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Moody’s: Greece’s Debt Durable Despite Tourism Decline

Athens, Greece

Despite the slowdown in tourism and the far-reaching repercussions of the coronavirus (Covid-19) pandemic, Greece’s debt remains durable, Moody’s Investors Service said in a report this month.

According to the ratings firm, Southern European countries, which rely greatly on tourism, are most exposed to the credit impact.

However, Moody’s retained its “B1” rating and “stable” outlook for Greece.

Additionally, it ranked Portugal – Baa3 positive, Malta – A2 stable, Spain – Baa1 stable, Cyprus – Ba2 positive, and Italy – Baa3 stable as the most affected countries in Europe.

Photo Source: @Moody’s Corporation

Moody’s analysts go on to add that they expect the slowdown in tourism activity to “last beyond the 2020 summer season”.

“Tourists’ lingering concerns about health and safety, quarantine rules and the economic downturn triggered by the crisis mean the current slump is increasingly likely to last beyond this summer,” said Sarah Carlson, Moody’s senior vice president.

Moody’s analysts note that the aforementioned countries, among the world’s biggest tourism destinations, though hit hard by Covid-19 and its negative impact on employment, government debt, and economic growth, have other sources that can mitigate risks, including tourism arrivals by car or a high share of domestic tourist arrivals.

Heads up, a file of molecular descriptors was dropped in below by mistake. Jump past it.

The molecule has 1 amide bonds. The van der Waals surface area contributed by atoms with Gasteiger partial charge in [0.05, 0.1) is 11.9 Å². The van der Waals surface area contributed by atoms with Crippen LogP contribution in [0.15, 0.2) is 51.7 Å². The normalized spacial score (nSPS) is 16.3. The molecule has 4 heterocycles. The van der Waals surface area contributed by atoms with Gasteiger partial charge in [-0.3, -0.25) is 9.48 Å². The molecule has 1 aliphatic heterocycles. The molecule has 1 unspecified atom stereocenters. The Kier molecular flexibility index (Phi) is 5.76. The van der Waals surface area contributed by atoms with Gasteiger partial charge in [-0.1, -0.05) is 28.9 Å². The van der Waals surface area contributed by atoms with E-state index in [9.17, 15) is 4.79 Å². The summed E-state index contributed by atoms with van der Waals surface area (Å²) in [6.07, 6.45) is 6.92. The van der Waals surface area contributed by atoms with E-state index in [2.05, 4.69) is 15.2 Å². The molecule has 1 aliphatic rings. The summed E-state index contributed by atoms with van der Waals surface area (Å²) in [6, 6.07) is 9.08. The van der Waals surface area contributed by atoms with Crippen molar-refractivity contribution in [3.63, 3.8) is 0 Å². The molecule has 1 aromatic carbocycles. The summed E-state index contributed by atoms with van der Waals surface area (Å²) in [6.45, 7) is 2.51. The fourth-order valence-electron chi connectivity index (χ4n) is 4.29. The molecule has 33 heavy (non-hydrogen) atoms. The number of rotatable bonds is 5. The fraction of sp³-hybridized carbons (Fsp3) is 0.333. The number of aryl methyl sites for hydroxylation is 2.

It also added that significant support by the European Central Bank (ECB) and the EU rescue fund would go a long way in allaying some of the negative effects caused by the pandemic and its impact on tourism.

“Many of the countries that are vulnerable to the tourism downturn have sources of economic, institutional, and fiscal resilience that allow for ratings stability despite the economic and fiscal impact of the pandemic,” said Petter Bryman, Moody’s AVP-analyst.

Greek Tourism Recovery After Covid-10 Shock Needs Time

In the meantime, Greek tourism stakeholders are now forecasting that the sector will need at least two to three years to recover lost ground due to the Covid-19 effects.

Last week, Government Spokesperson Stelios Petsas said the country’s tourism revenues would reach 5 billion euros in 2020 compared to 18.2 billion euros last year.

Greek tourism professionals will have to initially implement comeback strategies which will rely on how safe people feel to travel again, the restart of conference events and cruise travel, and keeping ahead of rival markets in the Mediterranean.

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